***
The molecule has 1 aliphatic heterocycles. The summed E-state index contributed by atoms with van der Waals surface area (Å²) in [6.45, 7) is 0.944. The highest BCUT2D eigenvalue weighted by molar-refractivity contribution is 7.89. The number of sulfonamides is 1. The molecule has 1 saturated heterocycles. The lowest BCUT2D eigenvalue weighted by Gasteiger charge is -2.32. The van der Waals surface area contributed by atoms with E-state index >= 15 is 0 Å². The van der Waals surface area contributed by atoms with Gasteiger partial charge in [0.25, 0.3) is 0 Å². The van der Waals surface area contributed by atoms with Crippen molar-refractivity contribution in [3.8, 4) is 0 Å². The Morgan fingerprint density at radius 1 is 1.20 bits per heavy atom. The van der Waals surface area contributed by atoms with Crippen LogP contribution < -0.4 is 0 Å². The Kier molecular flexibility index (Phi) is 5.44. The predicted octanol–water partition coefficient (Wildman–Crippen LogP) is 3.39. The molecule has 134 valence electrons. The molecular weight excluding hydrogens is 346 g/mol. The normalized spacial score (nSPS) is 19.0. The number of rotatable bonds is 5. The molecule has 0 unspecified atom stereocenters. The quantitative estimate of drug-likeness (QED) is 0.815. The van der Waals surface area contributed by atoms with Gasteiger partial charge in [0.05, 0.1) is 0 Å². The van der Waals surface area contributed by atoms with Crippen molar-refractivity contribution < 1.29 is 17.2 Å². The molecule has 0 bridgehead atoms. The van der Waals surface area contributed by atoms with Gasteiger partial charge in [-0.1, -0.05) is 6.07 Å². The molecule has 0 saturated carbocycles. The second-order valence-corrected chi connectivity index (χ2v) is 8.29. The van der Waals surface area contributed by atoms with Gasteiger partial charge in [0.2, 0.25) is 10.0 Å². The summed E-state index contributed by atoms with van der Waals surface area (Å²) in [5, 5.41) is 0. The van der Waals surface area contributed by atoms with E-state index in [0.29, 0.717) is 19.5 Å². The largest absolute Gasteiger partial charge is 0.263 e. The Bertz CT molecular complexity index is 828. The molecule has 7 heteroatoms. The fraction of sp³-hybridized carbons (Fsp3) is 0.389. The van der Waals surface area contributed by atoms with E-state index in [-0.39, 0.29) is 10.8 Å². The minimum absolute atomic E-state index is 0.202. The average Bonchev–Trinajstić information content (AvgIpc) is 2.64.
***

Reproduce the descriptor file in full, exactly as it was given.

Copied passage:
The molecule has 1 aliphatic heterocycles. The summed E-state index contributed by atoms with van der Waals surface area (Å²) in [6.45, 7) is 0.944. The highest BCUT2D eigenvalue weighted by molar-refractivity contribution is 7.89. The number of sulfonamides is 1. The molecule has 1 saturated heterocycles. The lowest BCUT2D eigenvalue weighted by Gasteiger charge is -2.32. The van der Waals surface area contributed by atoms with E-state index >= 15 is 0 Å². The van der Waals surface area contributed by atoms with Gasteiger partial charge in [0.25, 0.3) is 0 Å². The van der Waals surface area contributed by atoms with Crippen molar-refractivity contribution in [3.8, 4) is 0 Å². The Morgan fingerprint density at radius 1 is 1.20 bits per heavy atom. The van der Waals surface area contributed by atoms with Crippen LogP contribution < -0.4 is 0 Å². The Kier molecular flexibility index (Phi) is 5.44. The predicted octanol–water partition coefficient (Wildman–Crippen LogP) is 3.39. The molecule has 134 valence electrons. The molecular weight excluding hydrogens is 346 g/mol. The normalized spacial score (nSPS) is 19.0. The number of rotatable bonds is 5. The molecule has 0 unspecified atom stereocenters. The quantitative estimate of drug-likeness (QED) is 0.815. The van der Waals surface area contributed by atoms with Gasteiger partial charge in [0.05, 0.1) is 0 Å². The van der Waals surface area contributed by atoms with Crippen molar-refractivity contribution < 1.29 is 17.2 Å². The molecule has 0 bridgehead atoms. The van der Waals surface area contributed by atoms with Gasteiger partial charge in [-0.1, -0.05) is 6.07 Å². The molecule has 0 saturated carbocycles. The second-order valence-corrected chi connectivity index (χ2v) is 8.29. The van der Waals surface area contributed by atoms with Gasteiger partial charge in [0.2, 0.25) is 10.0 Å². The summed E-state index contributed by atoms with van der Waals surface area (Å²) in [5, 5.41) is 0. The van der Waals surface area contributed by atoms with E-state index in [0.29, 0.717) is 19.5 Å². The largest absolute Gasteiger partial charge is 0.263 e. The Bertz CT molecular complexity index is 828. The molecule has 7 heteroatoms. The fraction of sp³-hybridized carbons (Fsp3) is 0.389. The van der Waals surface area contributed by atoms with E-state index in [-0.39, 0.29) is 10.8 Å². The minimum absolute atomic E-state index is 0.202. The average Bonchev–Trinajstić information content (AvgIpc) is 2.64.